3 Reasons Why Paying for Editing is Completely Worth It

In this day of freelancing and the internet, you probably work with writers from all over the place. They also probably submit content of varying qualities, depending on their rates and other factors. But one of the things they should be doing is editing their work before they submit it. Why? Typos. Awkward phrases. Weird sentence structures. There are all kinds of things that they might want to adjust before they hit that magical “Send” button.

And even when they edit their own work, they’re human. It’s surprising to hear that, we know, but they really are human — and that means they can make mistakes. How should you handle that? By having the work edited by someone else before it makes its way to you! That fresh pair of eyes can make all the difference. Here are three of the most important reasons why you should just pony up and pay for editing. It’s completely worth it.

1. Editing Gives a Fresh Perspective on the Written Work

As a writer, it’s possible to be too close to something you’re working on. It may seem perfect, but in reality there could be flaws. No writer is perfect. While communicating with your writers is vital to making sure you get the content you need, it’s also important for you to take the initiative to ensure the finished piece is what you really want. Getting more than one perspective is one of the best ways to do that, and an editor can provide that second look. It may be a matter of fixing a couple mistakes, or it may need more of a rewrite, but either way the editor will help catch problems before they get to you. That means you get better content, every time.

2. You’re More Likely to Spot Other People’s Mistakes Instead of Your Own

It’s true of writers and everyone else — when you make mistakes you may not notice, but others probably will. How many times have you seen a typo in a magazine article, or even in a bestselling author’s book? It definitely happens, and you can reduce those kinds of issues with your own content by making sure there’s an editor in the mix. They’re more likely to catch any mistakes because they didn’t write the content themselves, and they’re seeing it for the first time as it makes its way from the writer’s hands to yours.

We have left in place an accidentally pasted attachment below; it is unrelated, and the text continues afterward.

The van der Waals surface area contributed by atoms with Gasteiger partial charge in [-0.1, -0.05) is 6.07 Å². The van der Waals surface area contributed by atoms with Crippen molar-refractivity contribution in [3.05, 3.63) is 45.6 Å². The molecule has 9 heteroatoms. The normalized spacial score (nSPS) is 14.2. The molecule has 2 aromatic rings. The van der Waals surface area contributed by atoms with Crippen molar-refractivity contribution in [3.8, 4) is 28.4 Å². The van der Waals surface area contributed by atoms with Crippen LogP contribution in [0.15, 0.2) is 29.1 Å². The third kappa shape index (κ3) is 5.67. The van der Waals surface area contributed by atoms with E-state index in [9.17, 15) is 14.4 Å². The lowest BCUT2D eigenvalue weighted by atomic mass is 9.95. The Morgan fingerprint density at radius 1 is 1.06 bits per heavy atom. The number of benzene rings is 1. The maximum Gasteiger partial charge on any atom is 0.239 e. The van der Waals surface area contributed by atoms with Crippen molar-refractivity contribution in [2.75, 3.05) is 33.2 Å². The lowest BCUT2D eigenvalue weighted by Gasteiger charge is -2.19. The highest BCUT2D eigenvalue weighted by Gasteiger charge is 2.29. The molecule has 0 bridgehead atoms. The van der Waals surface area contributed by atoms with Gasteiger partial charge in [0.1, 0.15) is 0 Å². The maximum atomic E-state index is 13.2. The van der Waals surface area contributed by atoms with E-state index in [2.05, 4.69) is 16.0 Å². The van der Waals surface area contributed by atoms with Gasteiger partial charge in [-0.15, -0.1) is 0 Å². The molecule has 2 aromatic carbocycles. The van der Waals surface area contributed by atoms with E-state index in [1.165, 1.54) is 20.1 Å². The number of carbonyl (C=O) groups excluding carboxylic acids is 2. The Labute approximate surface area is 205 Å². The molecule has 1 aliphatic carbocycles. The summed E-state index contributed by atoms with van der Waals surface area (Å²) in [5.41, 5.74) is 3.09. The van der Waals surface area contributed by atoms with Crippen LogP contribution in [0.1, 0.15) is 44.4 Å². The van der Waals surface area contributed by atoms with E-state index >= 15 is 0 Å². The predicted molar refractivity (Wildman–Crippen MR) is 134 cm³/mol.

3. Good Content Needs to be Free of Errors, or Readers May Not Come Back

People can certainly forgive an occasional typo. Everyone gets things wrong once in a while, and even the best of writers and editors may not catch 100 percent of the issues, 100 percent of the time. But the fewer errors you have in your content, the better. Content that’s riddled with typos, awkward phrasing, and other problems isn’t going to impress your readers. You could have the best product or service in the world, but if you don’t market it well through quality content, readers aren’t going to buy what you’re selling. They might not even come back to see what else you have to offer in the future. You’ve lost their trust at that point, and you don’t want that.

Working with an editor reduces risk, so reach out to both writers and editors when you need content. By paying a little bit extra for editing, you’re saving yourself a lot of potential problems. You could even increase your conversion rates and bottom line by giving customers content they love and a reason to come back again and again. And that’s worth a few extra bucks.

Michelle S writes web content, articles, blog posts, product descriptions, and more, and has created thousands of pieces of content for companies all over the world. She holds an associate’s degree in business management and a bachelor’s degree in legal administration.


Small army of writers. Big platform in the cloud.

WriterAccess is the fastest-growing content sourcing platform that makes it easy to find writers, place orders and manage the workflow, all powered by advanced tools that become your GPS for content marketing. Sign up for a risk-free offer here.

Click here to request a demonstration of our platform.
You can also call 617-227-8800 or email info@writeraccess.com

Click here to become a writer for WriterAccess.

  • Categories